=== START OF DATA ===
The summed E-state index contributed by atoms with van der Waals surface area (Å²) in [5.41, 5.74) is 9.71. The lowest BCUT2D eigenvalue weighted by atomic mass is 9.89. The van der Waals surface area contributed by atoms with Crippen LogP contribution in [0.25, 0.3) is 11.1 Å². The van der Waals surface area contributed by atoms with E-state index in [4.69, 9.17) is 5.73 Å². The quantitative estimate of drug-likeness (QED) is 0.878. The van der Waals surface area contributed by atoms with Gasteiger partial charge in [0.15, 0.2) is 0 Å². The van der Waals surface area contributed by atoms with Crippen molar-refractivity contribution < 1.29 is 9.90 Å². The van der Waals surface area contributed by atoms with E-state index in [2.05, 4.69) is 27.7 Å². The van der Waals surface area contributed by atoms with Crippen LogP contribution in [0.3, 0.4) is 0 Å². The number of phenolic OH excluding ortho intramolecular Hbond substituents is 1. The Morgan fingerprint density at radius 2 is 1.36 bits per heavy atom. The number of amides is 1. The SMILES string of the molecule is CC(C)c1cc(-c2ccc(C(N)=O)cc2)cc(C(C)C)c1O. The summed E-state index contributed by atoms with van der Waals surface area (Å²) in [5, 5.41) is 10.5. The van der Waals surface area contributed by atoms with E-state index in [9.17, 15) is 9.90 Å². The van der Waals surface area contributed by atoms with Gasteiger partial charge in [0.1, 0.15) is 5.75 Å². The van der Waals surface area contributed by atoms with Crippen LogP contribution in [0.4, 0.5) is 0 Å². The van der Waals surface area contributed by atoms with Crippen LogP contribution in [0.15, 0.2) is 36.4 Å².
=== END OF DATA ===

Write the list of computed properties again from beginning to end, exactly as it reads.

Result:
The summed E-state index contributed by atoms with van der Waals surface area (Å²) in [5.41, 5.74) is 9.71. The lowest BCUT2D eigenvalue weighted by atomic mass is 9.89. The van der Waals surface area contributed by atoms with Crippen LogP contribution in [0.25, 0.3) is 11.1 Å². The van der Waals surface area contributed by atoms with E-state index in [4.69, 9.17) is 5.73 Å². The quantitative estimate of drug-likeness (QED) is 0.878. The van der Waals surface area contributed by atoms with Gasteiger partial charge in [0.15, 0.2) is 0 Å². The van der Waals surface area contributed by atoms with Crippen molar-refractivity contribution < 1.29 is 9.90 Å². The van der Waals surface area contributed by atoms with E-state index in [2.05, 4.69) is 27.7 Å². The van der Waals surface area contributed by atoms with Crippen LogP contribution in [0.3, 0.4) is 0 Å². The number of phenolic OH excluding ortho intramolecular Hbond substituents is 1. The Morgan fingerprint density at radius 2 is 1.36 bits per heavy atom. The number of amides is 1. The SMILES string of the molecule is CC(C)c1cc(-c2ccc(C(N)=O)cc2)cc(C(C)C)c1O. The summed E-state index contributed by atoms with van der Waals surface area (Å²) in [5, 5.41) is 10.5. The van der Waals surface area contributed by atoms with E-state index in [9.17, 15) is 9.90 Å². The van der Waals surface area contributed by atoms with Gasteiger partial charge in [0.1, 0.15) is 5.75 Å². The van der Waals surface area contributed by atoms with Crippen LogP contribution in [0.4, 0.5) is 0 Å². The van der Waals surface area contributed by atoms with Crippen LogP contribution in [0.15, 0.2) is 36.4 Å².